Missing the Target at the Courier Times

I don’t subscribe to the local county news rag, largely because I resent poorly argued political advocacy being sold to me as news, and because newspapers are about as relevant to me as giant tube televisions. This editorial from the Bucks County Courier Times represents why I do not and will never subscribe. Since everyone is so concerned about taxpayers footing the bill for the intransigence of towns who fly in the face of preemption, I have a suggestion. Why don’t we make the politicians themselves responsible for their votes? If you vote yes on a bill that’s found to violate Pennsylvania’s preemption law, you can be sued personally in court and found liable. That way it’s off the backs of the taxpayers. Sound fair?

The very easy solution to this problem is for towns not to violate state law by passing gun control laws. Firearm ownership is protected by the Pennsylvania constitution, and is a matter of statewide concern. The General Assembly has wisely forbidden towns from regulating the lawful use of firearms. That prohibition is meaningless is there’s no way to enforce it.

BTW, how much do you want to bet this editorial came straight from Bloomberg’s office, and was dutifully reproduced by the stooges on the editorial board of the Times?

6 thoughts on “Missing the Target at the Courier Times”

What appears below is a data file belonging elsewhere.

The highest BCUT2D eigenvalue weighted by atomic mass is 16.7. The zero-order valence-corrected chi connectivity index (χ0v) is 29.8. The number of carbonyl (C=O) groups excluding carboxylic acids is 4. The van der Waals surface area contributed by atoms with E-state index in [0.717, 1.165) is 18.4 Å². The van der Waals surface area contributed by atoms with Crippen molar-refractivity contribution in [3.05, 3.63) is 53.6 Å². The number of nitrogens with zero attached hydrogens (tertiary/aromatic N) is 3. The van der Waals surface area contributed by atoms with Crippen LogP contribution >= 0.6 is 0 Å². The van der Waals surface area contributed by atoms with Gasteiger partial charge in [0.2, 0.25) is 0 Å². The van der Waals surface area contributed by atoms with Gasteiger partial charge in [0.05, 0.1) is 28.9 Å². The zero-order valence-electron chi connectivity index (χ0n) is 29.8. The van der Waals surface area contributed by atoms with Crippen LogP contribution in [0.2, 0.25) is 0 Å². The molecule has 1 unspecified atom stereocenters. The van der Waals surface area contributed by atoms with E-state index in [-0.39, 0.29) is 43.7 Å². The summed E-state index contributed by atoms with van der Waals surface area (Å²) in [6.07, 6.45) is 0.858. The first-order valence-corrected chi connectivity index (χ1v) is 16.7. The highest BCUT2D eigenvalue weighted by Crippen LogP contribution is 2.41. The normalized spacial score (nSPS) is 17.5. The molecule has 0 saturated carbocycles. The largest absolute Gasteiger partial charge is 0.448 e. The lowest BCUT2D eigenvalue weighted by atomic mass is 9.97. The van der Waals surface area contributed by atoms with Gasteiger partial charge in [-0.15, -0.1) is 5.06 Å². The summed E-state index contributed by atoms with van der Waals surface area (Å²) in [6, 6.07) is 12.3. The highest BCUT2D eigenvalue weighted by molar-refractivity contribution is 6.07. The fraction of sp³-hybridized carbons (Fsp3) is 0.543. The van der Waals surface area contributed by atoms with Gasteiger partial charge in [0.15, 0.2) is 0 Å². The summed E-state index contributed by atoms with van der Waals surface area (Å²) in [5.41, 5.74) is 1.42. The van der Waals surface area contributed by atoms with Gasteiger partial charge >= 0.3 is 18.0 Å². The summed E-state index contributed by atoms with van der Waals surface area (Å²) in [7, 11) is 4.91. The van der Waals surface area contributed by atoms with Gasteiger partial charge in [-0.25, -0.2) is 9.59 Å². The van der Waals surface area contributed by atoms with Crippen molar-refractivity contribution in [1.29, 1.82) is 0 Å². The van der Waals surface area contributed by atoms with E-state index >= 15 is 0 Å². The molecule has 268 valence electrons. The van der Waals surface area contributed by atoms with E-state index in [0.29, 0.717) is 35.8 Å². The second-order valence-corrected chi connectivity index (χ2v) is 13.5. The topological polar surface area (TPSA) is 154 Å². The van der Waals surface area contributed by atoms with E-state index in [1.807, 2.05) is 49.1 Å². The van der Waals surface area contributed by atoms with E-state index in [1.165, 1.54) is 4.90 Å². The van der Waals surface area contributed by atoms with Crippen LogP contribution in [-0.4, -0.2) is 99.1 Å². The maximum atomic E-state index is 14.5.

1. So far, what you are asking for has worked miracles down here in Florida. I’m looking at ways to start pushing the kind of penalties we have available with HB45 to other realms besides just gun laws.

    Personal responsibility works. Whooda thought?

  2. Unrelatedly, from the post title I thought you were going to make a typographical joke.

  3. When those guns are later recovered at a crime scene, the straw purchaser simply claims the gun was missing or stolen. Case closed.

    Wait, let me get this straight. If a criminal breaks the law, all they have to do is lie to police about it and they get off scot free? Who knew? They should start lying to police more often.

    The cream on top is that gun controllers enact lost/stolen legislation in light of this problem that requires the victim to report it to police within 72hrs (or become a criminal themselves). So now when a gun turns up at a crime scene and the police trace it back to the straw purchaser, they now say “it was stolen… yesterday. I’d like to report a stolen firearm, officer.” Case closed. Damn those criminals are smart.

    A reporting law would inhibit straw purchasers because they’d face prosecution if they hadn’t reported a “stolen” or “missing” gun later recovered at a crime scene. And they’d raise suspicion if they became serial reporters.

    But they wouldn’t raise suspicion if they became serial reporters of theft after the gun turned up at a crime scene?

  4. I’ve said it before and I’ll say it again – I have no problem with a [statewide] law requiring reporting of lost or stolen firearms. But such a law must place the burden of proof on the state to show that the person who failed to report a lost or stolen firearm did so KNOWINGLY. Now, it could be said that such a burden of proof is nearly impossible to meet, to which I would reply: “exactly”.

    And any lost or stolen reporting law would have to include language that would preclude Philadelphia police from questioning the “character and reputation” of LTCF applicants who have reported firearms lost or stolen in the past. People should never be punished for doing the right thing.

    1. Yep… and by that standard, there are plenty of things you can charge under existing law, without a Lost & Stolen ordinance.

  5. I’m surprised you wasted pixels to talk about that waste of paper and ink…..

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